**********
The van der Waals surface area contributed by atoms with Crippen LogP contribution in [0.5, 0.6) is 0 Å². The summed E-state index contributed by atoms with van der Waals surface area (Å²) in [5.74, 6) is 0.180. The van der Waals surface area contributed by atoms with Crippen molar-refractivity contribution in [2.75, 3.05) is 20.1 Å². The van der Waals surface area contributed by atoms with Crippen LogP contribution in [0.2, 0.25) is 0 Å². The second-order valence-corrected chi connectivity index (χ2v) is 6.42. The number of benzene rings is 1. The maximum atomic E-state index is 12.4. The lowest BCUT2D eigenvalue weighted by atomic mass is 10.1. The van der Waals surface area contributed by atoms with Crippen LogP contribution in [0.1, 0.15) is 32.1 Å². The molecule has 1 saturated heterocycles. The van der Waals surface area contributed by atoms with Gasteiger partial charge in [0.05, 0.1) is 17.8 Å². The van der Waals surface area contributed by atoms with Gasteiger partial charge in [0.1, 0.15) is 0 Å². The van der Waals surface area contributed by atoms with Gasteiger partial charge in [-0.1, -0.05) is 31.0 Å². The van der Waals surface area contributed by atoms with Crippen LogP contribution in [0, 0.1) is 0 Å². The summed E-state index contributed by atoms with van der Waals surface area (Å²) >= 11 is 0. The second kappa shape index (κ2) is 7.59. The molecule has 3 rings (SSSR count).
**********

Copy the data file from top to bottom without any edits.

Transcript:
The van der Waals surface area contributed by atoms with Crippen LogP contribution in [0.5, 0.6) is 0 Å². The summed E-state index contributed by atoms with van der Waals surface area (Å²) in [5.74, 6) is 0.180. The van der Waals surface area contributed by atoms with Crippen molar-refractivity contribution in [2.75, 3.05) is 20.1 Å². The van der Waals surface area contributed by atoms with Crippen LogP contribution in [0.2, 0.25) is 0 Å². The second-order valence-corrected chi connectivity index (χ2v) is 6.42. The number of benzene rings is 1. The maximum atomic E-state index is 12.4. The lowest BCUT2D eigenvalue weighted by atomic mass is 10.1. The van der Waals surface area contributed by atoms with Crippen LogP contribution in [0.1, 0.15) is 32.1 Å². The molecule has 1 saturated heterocycles. The van der Waals surface area contributed by atoms with Gasteiger partial charge in [0.05, 0.1) is 17.8 Å². The van der Waals surface area contributed by atoms with Gasteiger partial charge in [0.1, 0.15) is 0 Å². The van der Waals surface area contributed by atoms with Gasteiger partial charge in [-0.1, -0.05) is 31.0 Å². The van der Waals surface area contributed by atoms with Crippen LogP contribution in [0, 0.1) is 0 Å². The summed E-state index contributed by atoms with van der Waals surface area (Å²) >= 11 is 0. The second kappa shape index (κ2) is 7.59. The molecule has 3 rings (SSSR count).